-Organizing the first senior class tailgate to rekindle spirit at Princeton Football's Homecoming game against Yale in November 2017.

-Leading a photo initiative to bridge the disconnect between varsity student athletes and non-athletes in order to promote a healthier campus culture.

-Acting as the student representative to the Senior Class giving and Historian commencement committees.


Freelance Photography, February 2016 - Present

 
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I won't mention too much here; just click anything to the left to take a look at the rest of my site!  I first started after my freshman year of college and have since been learning at an exponential rate; I shot my first wedding just one year later and have taken over 120,000 photos in the past year, and have made about $15,000 in revenue since beginning.

 

 

Designation Conference, Chief of Staff for 2018 and Director of Media in 2017

 
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The Designation (DN) Conference was started by my friend Mihika Kapoor in 2017. Design is one of the most valued skills for companies in the world today, and DN brought together 100 of the best student designers from across the country to a one day, all expenses paid conference in NYC at the World Trade Center to learn from and network with top designers in industry and art alike.

As Chief of Staff for the 2018 conference, it's my job to ensure that communication between the director and sub-leads is clear and quick, as well as to act in full support and partnership with the director on major tasks like event vision, fundraising, high-level logistics, and student + executive relations. Some of my specific duties include:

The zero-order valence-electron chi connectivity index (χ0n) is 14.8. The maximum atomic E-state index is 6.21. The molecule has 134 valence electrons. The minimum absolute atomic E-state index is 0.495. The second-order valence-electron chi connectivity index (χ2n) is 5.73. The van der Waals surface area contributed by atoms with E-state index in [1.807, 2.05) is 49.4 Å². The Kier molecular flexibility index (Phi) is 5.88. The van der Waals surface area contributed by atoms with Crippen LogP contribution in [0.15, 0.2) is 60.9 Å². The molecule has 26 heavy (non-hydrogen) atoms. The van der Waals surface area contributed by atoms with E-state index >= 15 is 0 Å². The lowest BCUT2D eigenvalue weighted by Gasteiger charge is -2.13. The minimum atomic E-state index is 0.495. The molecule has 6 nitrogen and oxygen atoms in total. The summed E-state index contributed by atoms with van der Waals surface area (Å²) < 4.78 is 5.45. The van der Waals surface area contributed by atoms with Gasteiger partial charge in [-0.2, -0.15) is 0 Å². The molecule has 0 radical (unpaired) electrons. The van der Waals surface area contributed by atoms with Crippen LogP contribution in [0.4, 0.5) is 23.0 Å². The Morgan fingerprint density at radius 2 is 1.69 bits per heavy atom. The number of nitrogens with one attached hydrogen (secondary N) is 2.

-Leading fundraising of a >200k budget for event to be held in the same site as New York Fashion Week and a reception at the top of One WTC in NYC.

-Ensuring healthy and respectful team dynamics in the coming months.

-Establishing a new vision and direction for the conference given that, in only its second year, there is a lot to still be improved upon for attendees.

 

In 2017, as Director of Media, it was my job to ensure that there would be tons of high-quality photos, video, and audio documented for attendees and organizers of the next conference.

-Assembled a team of 7 of Princeton's best photographers and videographers making it the best covered BusinessToday conference ever (most only have one photographer). All photos and video on the site (http://designationconference.com/) were shot by myself or my team.

-Filmed promo video (https://www.youtube.com/watch?v=YYRnphhgOhw) and created other promotional material prior to the event.

-Managed all aspects of coverage conference-day, including getting headshots of all participants, recording all talks and workshops, interviewing participants and speakers one-on-one, and getting candid photos throughout the event.